Toni Collette is returning to Australia to work with director PJ Hogan for the first time since the two collaborated on their breakthrough film “Muriel’s Wedding” 17 years ago on a comedy called “Mental,” in which Collette is expected to star as a caretaker for a politician’s family of seven that has recently seen their matriarch admitted into the psychiatric ward. The film will not only serve as Hogan’s first in his native country since “Muriel’s,” but it’s also the latest indie production to suggest that soon audiences could relive the glory days of ’90s, or at least enjoy a nostalgic kick of seeing many of its filmmakers reunite.
Late twentysomethings, you knew this day was coming with the pop cultural markers all around. For years, you’ve had a fond spot in your heart for “The Goonies,” A-Ha and “Choose Your Own Adventure” books, but could only embrace it at a remove from those children of the ’70s that started developing their own personal tastes in their teens and you could only watch as the “Star Wars” prequels, “Indiana Jones and the Kingdom of the Crystal Skull” and even as recently as “The Expendables” sent ripples through the spines of hardwired movie geeks that saw their progenitors in theaters rather than from worn VHS tapes.
Personally, I began to worry/anticipate this day as early as 2003 when 1987’s “Can’t Buy Me Love” was remade with a racial twist into the Nick Cannon-Christina Milian romcom “Love Don’t Cost a Thing,” but this year alone, it’s a group of films with far better pedigrees that’ll start to filter through theaters possibly as soon as this fall when Whit Stillman’s “Damsels in Distress” will mark the first film from the “Metropolitan” director in more than a decade, updated to include current indie darling Greta Gerwig as a college student who falls in with a clique that aims to treat their depressed peers.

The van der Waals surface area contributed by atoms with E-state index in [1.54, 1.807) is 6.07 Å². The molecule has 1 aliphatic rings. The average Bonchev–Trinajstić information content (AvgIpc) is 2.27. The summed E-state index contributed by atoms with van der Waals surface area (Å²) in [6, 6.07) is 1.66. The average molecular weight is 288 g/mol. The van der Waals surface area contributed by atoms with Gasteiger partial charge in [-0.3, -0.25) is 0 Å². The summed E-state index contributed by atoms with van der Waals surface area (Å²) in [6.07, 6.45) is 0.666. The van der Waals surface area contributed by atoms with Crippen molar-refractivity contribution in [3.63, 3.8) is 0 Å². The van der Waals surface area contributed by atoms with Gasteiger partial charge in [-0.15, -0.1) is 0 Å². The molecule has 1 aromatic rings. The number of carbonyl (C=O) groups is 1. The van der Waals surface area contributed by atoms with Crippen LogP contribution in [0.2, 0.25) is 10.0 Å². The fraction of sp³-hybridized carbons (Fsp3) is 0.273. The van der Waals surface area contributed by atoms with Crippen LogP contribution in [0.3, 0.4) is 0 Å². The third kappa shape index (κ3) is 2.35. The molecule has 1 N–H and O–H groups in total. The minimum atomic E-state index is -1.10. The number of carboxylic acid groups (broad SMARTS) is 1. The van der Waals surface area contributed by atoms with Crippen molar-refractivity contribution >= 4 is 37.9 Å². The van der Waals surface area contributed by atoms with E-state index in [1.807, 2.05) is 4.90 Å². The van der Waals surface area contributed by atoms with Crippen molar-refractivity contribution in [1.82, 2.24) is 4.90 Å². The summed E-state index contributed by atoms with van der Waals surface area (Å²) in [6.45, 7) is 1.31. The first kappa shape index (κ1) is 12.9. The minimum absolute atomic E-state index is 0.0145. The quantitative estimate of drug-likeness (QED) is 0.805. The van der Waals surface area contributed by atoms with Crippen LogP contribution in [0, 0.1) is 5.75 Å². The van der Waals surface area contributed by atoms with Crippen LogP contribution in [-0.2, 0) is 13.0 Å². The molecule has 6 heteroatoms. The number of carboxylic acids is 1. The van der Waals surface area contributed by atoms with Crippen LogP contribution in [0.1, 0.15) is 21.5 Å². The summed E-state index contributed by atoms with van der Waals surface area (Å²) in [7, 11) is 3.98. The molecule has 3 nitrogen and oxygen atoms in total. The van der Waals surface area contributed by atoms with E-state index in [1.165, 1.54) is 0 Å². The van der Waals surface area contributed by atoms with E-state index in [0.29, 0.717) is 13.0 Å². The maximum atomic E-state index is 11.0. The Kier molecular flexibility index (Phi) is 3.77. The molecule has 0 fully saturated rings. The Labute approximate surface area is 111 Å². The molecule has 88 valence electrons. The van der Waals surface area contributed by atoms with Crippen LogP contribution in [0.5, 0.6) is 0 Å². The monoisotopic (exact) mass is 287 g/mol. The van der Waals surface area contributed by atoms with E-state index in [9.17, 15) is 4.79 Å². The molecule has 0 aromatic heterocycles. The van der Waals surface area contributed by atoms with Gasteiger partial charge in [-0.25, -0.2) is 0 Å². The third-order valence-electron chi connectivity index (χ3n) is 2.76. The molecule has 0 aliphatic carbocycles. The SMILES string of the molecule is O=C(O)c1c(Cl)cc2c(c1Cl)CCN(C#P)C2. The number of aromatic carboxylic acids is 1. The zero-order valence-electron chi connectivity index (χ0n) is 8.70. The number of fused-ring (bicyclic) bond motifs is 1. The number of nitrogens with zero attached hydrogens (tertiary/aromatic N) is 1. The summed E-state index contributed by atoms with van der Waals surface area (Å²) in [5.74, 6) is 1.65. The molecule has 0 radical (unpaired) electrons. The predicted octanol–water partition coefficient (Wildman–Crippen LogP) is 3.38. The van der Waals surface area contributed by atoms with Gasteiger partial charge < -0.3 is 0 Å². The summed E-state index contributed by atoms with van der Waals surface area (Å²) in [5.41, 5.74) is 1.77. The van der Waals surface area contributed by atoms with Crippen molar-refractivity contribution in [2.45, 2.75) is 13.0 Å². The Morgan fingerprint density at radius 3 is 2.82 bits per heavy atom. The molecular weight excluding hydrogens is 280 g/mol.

Then “Clueless” fans can expect their day of reckoning with “Vamps,” the romantic comedy that once again puts Alicia Silverstone at the center of an Amy Heckerling production where she’ll play a bloodsucker alongside Krysten Ritter who has trouble with her lovelife. And it was recently announced in Austin that cameras are rolling on a remake of Richard Linklater’s seminal 1991 film “Slacker,” backed by the Austin Film Society, which commissioned a host of local filmmakers ranging from collectives such as the Alamo Drafthouse, who came up with the idea, and the University of Texas’ Reel Women chapter to veteran helmers such as Jay Duplass (“Cyrus”) and Bradley Beesley (“Fearless Freaks”) to recreate scenes from the landmark film. The film is already scheduled to premiere in Austin on August 31st with Linklater in attendance, all to benefit the very worthwhile Texas Filmmakers Production Fund.
It isn’t limited to films – this year alone will see the return of rock bands Soundgarden and a reinvented Sublime, now called Sublime with Rome (a reference to the lead singer that’s replaced the late Bradley Nowell), but apparently 20 years has been decided upon as the right time to recycle pop culture. For “Arrested Development” fans waiting for the long-rumored movie version or the next White Stripes album, you may want to set your clocks for 2020.